Local or international intelligence operatives can no more change the course of history, build nation-states, demarcate borders or create national leaders.
Yes, they can sabotage a course of events or stop that course in its tracks, but they cannot reignite it or change its direction on a whim.
Some people are slow learners and persist in being obsessed by grand bargains.
Vast segments of the public still consider themselves “pawns on a chessboard” – another “book” that people should stop reading – and sit idly by waiting for whatever is decided for them. They would thoughtlessly subscribe to what columnists and political analysts propagate about plans in world capitals for “a grand political bargain” with Iran.
The grand bargain with Iran would see her reconciling with the West, putting her nuclear ambitions on hold (albeit temporarily), and sufficing with nuclear power production.
The deal would leave Syria, after its regime’s rehabilitation in one way or another, in Iran’s sphere of influence. In return, Saudi Arabia would get Lebanon as a consolation prize. A Lebanese government acceptable to Riyadh and amenable to Hezbollah would be set up.
Those with a 1960s mindset continue to redraw the map of the Middle East without installing “The Power of the Peoples” update on “The Game of Nations.”
After the Arab Spring’s defeats and setbacks, “The Power of the Peoples” is still alive and kicking. It will surely affect the outcome of events despite all the agreements that could be reached in Geneva-2 or at the public and hush-hush meetings being held around the globe to discuss the New Arab World, which is still in the making.
True, the Middle East is on fire and in a state of flux. The borders set in the Sykes-Picot Agreement are still in place, but the flow of people and across these so-called artificial borders has been ceaseless. Seeping through these porous frontiers too where these peoples’ pan-Arab problems.
All Middle East files have been opened concomitantly. It’s as though the world and history want to solve them all at the same time: the perennial Arab-Israeli dispute; chronic unemployment and underdevelopment; crises of democracy and freedoms; and even the Sunni-Shiite faceoff.
That’s what makes proponents of deal-making insist on the existence of “The Grand Bargain.”
When drawing a geopolitical map of the Middle East today, we find it leads off with the 5+1 talks in Geneva between Iran and the West. The negotiations have “temporarily” failed to yield an agreement for Tehran to suspend nuclear enrichment and for the West to temporarily lift some economic sanctions; and for the Islamic Republic to normalize relations with the West, ending its 34-year-old cold war with the United States.
Sitting on the sidelines are Saudi Arabia and her Gulf partners. Israel is close by. All of them are faithfully watching what’s going on with interest.
Only Israel is outspoken about her concern, fuming and threatening at times that any agreement reached will not stop her from acting alone to protect her national security.
In fact, Israel is the prime mover of Western and American interest in Iran’s nuclear program, which it perceives as an existential threat.
The Arab Gulf states, including Saudi Arabia, don’t see it that way. They deem it as a threat liable to tilt the regional balance of power in favor of Iran, which is eagerly striving to become the region’s hegemon.
The Gulf Arabs are more concerned than Israel because the Geneva negotiations revolve around Iran’s nuclear ambitions and let pass Iranian interventionism and regional hegemony designs. The Geneva negotiations close the eyes to Iran’s obstruction of national reconciliation in Bahrain, her smuggling of arms to the Houthis in Yemen and what Prince Saud al-Feisal described as her occupation of Syria.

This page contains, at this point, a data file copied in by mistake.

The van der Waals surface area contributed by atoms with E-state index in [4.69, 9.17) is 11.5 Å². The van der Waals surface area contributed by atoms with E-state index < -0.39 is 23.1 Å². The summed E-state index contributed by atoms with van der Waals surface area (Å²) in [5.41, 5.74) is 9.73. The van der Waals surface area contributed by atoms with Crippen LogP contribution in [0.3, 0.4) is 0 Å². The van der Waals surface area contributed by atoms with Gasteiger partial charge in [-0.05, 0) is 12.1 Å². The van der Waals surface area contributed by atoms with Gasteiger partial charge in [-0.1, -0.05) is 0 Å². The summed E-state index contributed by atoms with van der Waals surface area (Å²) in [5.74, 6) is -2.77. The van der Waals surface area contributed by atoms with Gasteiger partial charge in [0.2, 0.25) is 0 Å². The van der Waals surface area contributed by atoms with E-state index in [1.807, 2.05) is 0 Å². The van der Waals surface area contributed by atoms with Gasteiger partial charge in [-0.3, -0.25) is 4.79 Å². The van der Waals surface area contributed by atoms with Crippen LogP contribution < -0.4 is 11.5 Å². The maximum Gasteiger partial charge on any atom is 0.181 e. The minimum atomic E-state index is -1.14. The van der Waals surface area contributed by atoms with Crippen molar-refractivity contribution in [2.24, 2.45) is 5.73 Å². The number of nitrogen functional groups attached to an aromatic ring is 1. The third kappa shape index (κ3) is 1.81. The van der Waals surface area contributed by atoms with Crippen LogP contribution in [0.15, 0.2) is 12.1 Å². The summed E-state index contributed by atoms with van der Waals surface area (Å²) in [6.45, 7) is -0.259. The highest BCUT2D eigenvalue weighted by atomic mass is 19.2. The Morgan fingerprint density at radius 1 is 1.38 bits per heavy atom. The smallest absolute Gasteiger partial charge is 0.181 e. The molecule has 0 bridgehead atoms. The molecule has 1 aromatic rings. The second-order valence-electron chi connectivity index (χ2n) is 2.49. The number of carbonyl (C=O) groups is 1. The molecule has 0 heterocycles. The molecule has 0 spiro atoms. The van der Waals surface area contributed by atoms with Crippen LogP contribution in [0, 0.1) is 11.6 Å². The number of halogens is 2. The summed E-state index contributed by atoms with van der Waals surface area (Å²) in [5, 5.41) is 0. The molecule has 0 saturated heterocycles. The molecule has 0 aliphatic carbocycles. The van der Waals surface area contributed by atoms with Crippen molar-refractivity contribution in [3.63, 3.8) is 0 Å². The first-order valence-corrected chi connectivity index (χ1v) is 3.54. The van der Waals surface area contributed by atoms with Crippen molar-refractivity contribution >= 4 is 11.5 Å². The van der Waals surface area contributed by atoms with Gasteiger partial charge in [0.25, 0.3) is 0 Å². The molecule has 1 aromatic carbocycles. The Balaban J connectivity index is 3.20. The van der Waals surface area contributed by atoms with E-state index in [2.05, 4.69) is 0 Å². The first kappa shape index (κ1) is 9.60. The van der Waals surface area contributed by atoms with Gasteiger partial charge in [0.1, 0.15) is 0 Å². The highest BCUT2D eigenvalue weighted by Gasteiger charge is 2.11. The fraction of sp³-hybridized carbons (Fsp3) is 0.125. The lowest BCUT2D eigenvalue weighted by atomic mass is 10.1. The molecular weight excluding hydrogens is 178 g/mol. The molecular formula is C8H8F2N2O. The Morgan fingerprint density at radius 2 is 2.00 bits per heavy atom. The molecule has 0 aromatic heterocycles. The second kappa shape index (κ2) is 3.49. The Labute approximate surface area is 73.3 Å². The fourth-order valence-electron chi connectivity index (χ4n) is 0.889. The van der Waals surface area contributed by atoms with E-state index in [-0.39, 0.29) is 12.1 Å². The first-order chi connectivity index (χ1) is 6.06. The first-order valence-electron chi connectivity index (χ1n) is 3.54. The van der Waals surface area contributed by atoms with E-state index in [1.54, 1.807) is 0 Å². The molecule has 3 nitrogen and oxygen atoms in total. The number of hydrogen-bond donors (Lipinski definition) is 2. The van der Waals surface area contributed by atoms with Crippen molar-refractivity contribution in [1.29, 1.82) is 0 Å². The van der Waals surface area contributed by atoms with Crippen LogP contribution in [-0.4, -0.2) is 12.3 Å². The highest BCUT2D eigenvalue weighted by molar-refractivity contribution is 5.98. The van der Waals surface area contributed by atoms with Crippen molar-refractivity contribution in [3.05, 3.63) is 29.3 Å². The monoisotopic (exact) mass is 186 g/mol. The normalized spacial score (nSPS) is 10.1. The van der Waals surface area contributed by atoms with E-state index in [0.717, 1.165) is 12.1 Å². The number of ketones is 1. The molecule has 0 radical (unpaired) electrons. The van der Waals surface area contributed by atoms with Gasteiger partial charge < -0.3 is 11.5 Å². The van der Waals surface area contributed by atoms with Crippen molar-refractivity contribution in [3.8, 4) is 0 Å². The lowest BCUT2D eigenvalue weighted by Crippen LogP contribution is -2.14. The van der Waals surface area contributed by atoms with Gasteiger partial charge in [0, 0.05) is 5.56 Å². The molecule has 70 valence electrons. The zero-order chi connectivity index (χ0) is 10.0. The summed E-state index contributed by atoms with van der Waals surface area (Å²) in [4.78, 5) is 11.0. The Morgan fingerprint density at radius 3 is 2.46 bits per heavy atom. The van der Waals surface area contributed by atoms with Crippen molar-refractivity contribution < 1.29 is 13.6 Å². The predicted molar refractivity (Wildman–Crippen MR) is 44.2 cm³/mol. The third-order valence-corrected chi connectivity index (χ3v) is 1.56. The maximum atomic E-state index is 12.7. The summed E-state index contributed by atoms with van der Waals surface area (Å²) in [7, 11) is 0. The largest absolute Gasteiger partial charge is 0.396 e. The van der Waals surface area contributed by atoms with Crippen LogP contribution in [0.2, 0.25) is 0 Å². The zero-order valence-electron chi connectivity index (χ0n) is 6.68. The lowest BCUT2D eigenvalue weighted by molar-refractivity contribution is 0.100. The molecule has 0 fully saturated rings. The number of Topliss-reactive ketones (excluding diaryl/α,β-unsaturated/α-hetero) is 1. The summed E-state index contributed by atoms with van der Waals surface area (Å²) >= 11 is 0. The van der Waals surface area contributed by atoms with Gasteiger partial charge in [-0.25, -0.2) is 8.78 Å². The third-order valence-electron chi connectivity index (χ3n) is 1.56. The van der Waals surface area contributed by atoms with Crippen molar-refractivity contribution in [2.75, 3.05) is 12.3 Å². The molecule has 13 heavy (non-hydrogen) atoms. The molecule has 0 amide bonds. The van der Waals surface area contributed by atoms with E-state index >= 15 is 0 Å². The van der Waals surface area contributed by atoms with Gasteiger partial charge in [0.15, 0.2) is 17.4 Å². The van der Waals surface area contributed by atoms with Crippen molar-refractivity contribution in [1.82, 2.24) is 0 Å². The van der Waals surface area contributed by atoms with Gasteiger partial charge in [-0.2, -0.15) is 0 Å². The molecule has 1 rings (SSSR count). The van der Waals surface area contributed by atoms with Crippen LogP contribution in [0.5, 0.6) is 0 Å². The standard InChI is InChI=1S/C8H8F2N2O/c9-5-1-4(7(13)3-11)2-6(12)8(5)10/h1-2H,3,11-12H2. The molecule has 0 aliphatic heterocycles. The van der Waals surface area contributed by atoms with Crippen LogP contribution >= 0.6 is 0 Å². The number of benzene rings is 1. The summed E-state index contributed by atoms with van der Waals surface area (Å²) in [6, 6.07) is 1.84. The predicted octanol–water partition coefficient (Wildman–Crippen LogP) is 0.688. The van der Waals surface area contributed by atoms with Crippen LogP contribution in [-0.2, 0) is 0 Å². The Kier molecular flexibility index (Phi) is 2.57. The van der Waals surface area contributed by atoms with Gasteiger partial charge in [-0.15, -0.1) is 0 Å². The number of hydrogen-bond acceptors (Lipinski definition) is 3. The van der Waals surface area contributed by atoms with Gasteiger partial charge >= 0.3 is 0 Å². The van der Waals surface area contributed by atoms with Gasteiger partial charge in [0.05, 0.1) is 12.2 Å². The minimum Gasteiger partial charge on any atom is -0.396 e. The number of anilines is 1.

At best, the United States would tell us a solution of the nuclear problem would be crowned by a historic reconciliation bound to solve the other issues.
Such U.S. promises are empty words.
Washington won’t be bothered with what it describes as “local Middle Eastern” matters that don’t threaten her or Israel’s security – matters it does not understand or wish to understand in the first place.
Here we turn to the Syrian square on the Great Bargain’s chessboard.
Saudi Arabia wants the conflict to come to an end because the Syria crisis is taxing her and her partners in the region by virtue of the overflow of demographic changes and the threats made by al-Qaeda to turn Syria into its homestead. Al-Qaeda is already exploiting sayings of the prophet to sign up new recruits, chiefly from Saudi Arabia.
The United States for its part is not in a rush to resolve the Syria conflict. And herein comes the “Grand Bargain” theorists and their aforesaid talk of “Syria for Iran and Lebanon for Saudi Arabia.”
They stretch their imagination further, talking of a second deal with Egypt as the top prize and a third involving Libya. They might even dismember Syria as in the wake of the 1919 Treaty of Versailles with total disregard of the historical transformations that occurred in the region since the Arab Spring.
The most important of these shifts were “peoples’ power,” “cross border information” and the influence of “social media” and “organized political movement.”
These changes put a stop to underhand deals. Strong leaders who descend on their people “from the sky” are a thing of the past. And so are the “Secret Police” and the likes of the “Securitate” and the “Stasi.”
It is wrong to resist the power of history under the illusion that the powerful can strike deals and plan the future independently of the peoples whose divisions were caused by a lack of experience in democracy. These peoples are still in a state of flux and at times furious. They know what they want but are bewildered by it.
They will certainly not accept a new conqueror showing up on a white horse to lead them to a bright new dawn.
The era of one-man rule is dead and gone.